To stave off the impending collapse of planetary ecosystems under the twin onslaughts of global warming and human overpopulation that are rapidly eradicating all forms of life, I wanted to make sure I was properly recycling.
So I dug out my copy of the four-page “Single-Stream Recycling Guide” from Sonoma Garbage Collectors for a quick review of recycling protocols. I want to be certain I’m putting the Right Stuff in the Right Can so as not to cause extra work for employees at The Dump or inadvertently pollute the oncoming global tsunami of human filth, garbage, stench and trash.
I can imagine nothing more humiliating than to have the garbage truck disgorge its contents at The Dump only to have a sharp-eyed bulldozer operator spot a forbidden wine cork thoughtlessly left in one of my empties. I shudder to think of trying to explain to a judge why the truck driver spotted a fluorescent tube sticking out of my can. Like many, I worry that the plastic bag found responsible for the death of the last Great Sperm Whale will somehow be traced to my house.
Fortunately, all households have been provided a copy of the “Single-Stream Recycling Guide.” If not carefully studied, however, one could find oneself charged with felony dumping. To avoid that, here are just a few of the important Three-Can recycling Guides that should be carefully followed:
First, Blue Can Protocol. All bottles, cans & containers going into the Blue Can must first be ‘cleaned and rinsed.’ No dirty beer cans, half-empty yogurt cups, etc., can be allowed to pollute the pristine County Dump. So run all containers through the dishwasher (sanitary rinse cycle) before tossing them (loose, not bagged) in your Blue Can.
Paper and cardboard are OK – newspaper, envelopes, phone books, etc. But not shredded paper; paper containing your SS number and banking information should remain intact and legible. [Warning: don’t even think about burying shredded paper in the Big Green yardwaste can]. Also, napkins, paper towels or tissues with any Yuk! on them are not allowed in the Blue can, not even if cleaned, rinsed, ironed and folded; they go in the Little Green can. Cardboard boxes are OK if cut into small pieces. But not pizza boxes (even if cut, cleaned and rinsed) and no blueprints, waxed paper or photographs. Check.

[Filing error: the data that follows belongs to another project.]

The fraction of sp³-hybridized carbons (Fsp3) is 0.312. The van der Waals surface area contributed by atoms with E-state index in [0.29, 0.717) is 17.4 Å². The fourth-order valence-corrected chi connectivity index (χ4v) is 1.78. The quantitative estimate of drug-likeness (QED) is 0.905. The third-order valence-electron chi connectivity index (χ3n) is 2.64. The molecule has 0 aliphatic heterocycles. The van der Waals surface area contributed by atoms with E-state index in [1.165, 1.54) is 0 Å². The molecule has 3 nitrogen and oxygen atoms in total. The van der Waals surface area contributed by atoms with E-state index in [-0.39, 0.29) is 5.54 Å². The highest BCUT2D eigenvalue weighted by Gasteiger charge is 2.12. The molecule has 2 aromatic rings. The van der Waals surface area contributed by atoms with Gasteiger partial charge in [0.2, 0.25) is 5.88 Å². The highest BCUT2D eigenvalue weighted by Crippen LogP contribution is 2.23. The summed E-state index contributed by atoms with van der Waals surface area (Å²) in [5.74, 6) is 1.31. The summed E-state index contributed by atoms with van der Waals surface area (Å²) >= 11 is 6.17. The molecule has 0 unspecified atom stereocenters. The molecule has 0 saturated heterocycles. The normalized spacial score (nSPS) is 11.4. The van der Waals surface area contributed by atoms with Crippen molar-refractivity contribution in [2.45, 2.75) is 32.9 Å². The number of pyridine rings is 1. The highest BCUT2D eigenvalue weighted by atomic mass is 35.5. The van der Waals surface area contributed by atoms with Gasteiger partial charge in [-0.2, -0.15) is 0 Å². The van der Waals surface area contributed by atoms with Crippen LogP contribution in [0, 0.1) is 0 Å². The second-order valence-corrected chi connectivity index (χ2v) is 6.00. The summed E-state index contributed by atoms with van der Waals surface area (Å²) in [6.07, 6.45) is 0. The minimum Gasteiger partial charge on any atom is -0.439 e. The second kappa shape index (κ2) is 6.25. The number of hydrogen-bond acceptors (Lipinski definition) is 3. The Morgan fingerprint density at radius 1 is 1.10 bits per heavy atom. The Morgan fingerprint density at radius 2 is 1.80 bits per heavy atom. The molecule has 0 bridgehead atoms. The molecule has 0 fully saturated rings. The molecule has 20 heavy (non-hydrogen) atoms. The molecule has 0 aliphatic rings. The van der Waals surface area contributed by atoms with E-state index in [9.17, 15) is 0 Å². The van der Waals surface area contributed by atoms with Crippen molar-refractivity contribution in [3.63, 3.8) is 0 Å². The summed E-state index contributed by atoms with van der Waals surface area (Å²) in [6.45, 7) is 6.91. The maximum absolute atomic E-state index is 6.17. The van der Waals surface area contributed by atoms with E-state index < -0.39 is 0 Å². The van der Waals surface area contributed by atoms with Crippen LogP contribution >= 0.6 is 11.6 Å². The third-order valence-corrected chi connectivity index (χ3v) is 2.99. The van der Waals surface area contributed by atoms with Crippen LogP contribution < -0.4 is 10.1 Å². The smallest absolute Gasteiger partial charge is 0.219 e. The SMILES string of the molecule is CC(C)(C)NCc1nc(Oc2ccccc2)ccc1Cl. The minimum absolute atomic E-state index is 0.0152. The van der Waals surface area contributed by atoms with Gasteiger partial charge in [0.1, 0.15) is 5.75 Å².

Some final Blue Can notes: If bottles & other containers have lids, leave the lids on the container, unless the lids are four inches in diameter or larger, in which case you can toss them in loose. Other things OK for the Blue Can include tricycles, toys, infant car seats (remove the fabric) and plastic pots. But NO ceramics! And definitely no styrofoam, packing peanuts, HDPE or PVC pipes, plastic bags, cellophane, plastic food wrap, drinking straws, fluorescent lamps or ‘hazardous waste.’ Incandescent, halogen & LED bulbs are presumably OK, as are empty paint & aerosol cans, presumably cleaned and rinsed.
Note: ‘Hazardous waste’ is undefined. It presumably includes leftover dynamite, but not the remains of the meal that sent your 12 dinner guests to the ER last week with food poisoning.
Next time we’ll cover checklists for the Little Green (garbage) and Big Green (yard waste) cans. Here’s a quick preview:
~ Batteries and radioactive waste are not allowed in either.
~ Decomposing corpses go in Little Green.
~ No palm fronds, bamboo or lawn sod in Big Green, even if cleaned and rinsed.